Colombia

Colombia is situated in the northwest of South America. The country is characterized by its five different natural regions, from the Andes mountain range, the Pacific and Caribbean coastal area, the Llanos (plains), to the Amazon rainforest. The dry season runs from December to March, ideal time for exploring the country! I’ve been travelling in Colombia for about three weeks in January/February and I highly recommend following destinations and places of interest:

Bogotá, the capital and largest city of Colombia, has a population of over 8 million people. It is located at an average of 2’640 meters above sea level, in the Colombian Andes region. Bogotá is part of the world’s best cities for street art and graffiti. A must-see museum is the Museo del Oro (Gold Museum) that shows the world’s largest collection of pre-Columbian gold ornaments made by indigenous cultures. Highly recommended is also the Museo Botero, one of Latin America’s largest collections of modern and impressionist art, donated by Colombia’s most celebrated artist Fernando Botero. The Cerro de Monserrate offers a spectacular view on Bogotá, which can be easily reached by cable car or funicular.

Colombia is home to some of the world’s best coffee. To visit the Zona Cafetera, I highly recommend you to stay at the charming town of Salento, a popular touristic destination from where you can take part in coffee plantation tours. The nearby Cocora Valley is worth a visit too! It is part of the Los Nevados National Natural Park, and offers beautiful hikes, surrounded by almost 60m high wax palms, Colombia’s national tree.

 

Medellín is the second largest city in the country, with an estimated population of 2.5 million inhabitants. It has a modern public transportation system with a metro line, the tranvia (with some street art along its way) and a few cable cars, ideal to move around the city. Medellín is also the birthplace of painter Fernando Botero. The Plaza Botero is a must-see square, where many of Botero’s famous big bronze statues are placed. The city’s main cathedral, Catedral Basílica Metropolitana, on the central Parque Bolivar is nice too! Regarding museums, I recommend the Museo de Arte Moderno de Medellín (MAMM), offering interesting exhibitions on modern Latin art.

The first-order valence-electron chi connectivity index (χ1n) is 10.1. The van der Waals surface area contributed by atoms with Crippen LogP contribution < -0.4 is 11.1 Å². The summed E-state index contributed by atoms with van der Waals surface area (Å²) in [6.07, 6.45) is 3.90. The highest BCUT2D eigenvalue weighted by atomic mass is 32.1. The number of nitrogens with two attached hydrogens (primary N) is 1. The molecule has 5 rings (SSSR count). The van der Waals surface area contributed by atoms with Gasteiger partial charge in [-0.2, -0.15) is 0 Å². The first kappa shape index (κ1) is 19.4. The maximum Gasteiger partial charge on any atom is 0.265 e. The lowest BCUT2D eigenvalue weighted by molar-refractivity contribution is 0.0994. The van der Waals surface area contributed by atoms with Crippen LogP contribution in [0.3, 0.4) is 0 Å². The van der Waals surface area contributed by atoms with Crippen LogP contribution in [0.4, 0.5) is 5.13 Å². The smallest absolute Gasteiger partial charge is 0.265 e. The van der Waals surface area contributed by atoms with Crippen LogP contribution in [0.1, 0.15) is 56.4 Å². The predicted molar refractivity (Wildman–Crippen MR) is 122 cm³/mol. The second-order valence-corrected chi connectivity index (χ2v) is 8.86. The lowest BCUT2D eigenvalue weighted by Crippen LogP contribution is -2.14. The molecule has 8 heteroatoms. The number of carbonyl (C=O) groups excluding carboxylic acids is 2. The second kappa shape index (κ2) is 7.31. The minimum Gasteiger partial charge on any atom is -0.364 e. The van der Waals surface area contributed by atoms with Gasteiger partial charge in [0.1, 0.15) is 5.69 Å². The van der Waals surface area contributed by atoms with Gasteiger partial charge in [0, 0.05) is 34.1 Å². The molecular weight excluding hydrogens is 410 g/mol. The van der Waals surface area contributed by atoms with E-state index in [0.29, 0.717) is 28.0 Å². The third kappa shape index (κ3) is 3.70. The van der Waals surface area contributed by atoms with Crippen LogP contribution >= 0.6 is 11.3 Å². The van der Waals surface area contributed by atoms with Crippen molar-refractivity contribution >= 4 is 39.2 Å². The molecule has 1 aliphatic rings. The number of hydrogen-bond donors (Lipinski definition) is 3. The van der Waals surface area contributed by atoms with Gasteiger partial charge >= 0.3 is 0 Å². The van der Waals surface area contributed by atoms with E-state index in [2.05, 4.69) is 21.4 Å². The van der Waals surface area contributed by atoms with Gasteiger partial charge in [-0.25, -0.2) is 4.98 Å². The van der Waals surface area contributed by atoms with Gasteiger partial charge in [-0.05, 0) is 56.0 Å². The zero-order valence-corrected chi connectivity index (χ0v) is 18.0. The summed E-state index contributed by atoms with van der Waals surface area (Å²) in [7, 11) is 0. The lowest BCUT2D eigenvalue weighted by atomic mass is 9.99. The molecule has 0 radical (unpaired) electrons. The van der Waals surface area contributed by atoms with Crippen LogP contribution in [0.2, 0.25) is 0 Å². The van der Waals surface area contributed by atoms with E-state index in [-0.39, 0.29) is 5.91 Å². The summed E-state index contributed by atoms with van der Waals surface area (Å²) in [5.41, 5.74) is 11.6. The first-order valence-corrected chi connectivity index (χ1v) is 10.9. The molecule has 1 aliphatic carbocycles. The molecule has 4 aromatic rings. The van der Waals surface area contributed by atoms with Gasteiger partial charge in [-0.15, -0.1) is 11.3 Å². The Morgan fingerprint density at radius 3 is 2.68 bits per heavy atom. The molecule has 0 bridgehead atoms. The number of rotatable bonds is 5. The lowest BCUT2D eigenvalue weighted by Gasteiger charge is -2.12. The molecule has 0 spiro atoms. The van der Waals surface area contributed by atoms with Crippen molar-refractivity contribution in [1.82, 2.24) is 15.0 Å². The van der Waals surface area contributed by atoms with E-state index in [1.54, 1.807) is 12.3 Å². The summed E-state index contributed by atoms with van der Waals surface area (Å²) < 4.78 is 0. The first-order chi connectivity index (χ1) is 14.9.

In the outskirts of Medellín, the picturesque town of Guatapé is full of colorfully painted houses. The town and its region got famous since a lake reservoir was created by the Colombian government for a hydro-electric dam in the late 1960s. The region’s most famous attraction is the 200m high rock formation called La Piedra del Peñol. Visitors can scale the rock via a staircase, a path including more than 600 steps. An open-air viewing are on the top of the rock offers a spectacular scenery over the lake reservoir.

 

Cartagena de Indias is a city located on the northern coast of Colombia in the Caribbean coast region. It is the fifth-largest city and most visited city in the country by tourists. It’s main attraction is the colorful historic old town surrounded by the city wall. In 1984, Cartagena’s colonial walled city and fortress were designated a UNESCO World Heritage Site. Getsemani, a traditional neighbourhood next to the old town, is a nice place to stay overnight and to discover some street art too.

Along the Caribbean coast you will find some idylic tropical beaches to relax, with an average temperature of 28 Celsius. I highly recommend to stay at an eco-hostel close to the tiny village of Palomino. It is located 72km northwest of the city Santa Marta, close to the Venezuelan border, in the foothills of the Sierra Nevada de Santa Marta. Palomino’s paradise attracts tourists for its beautiful coconut trees and white beaches made up of volcanic sand.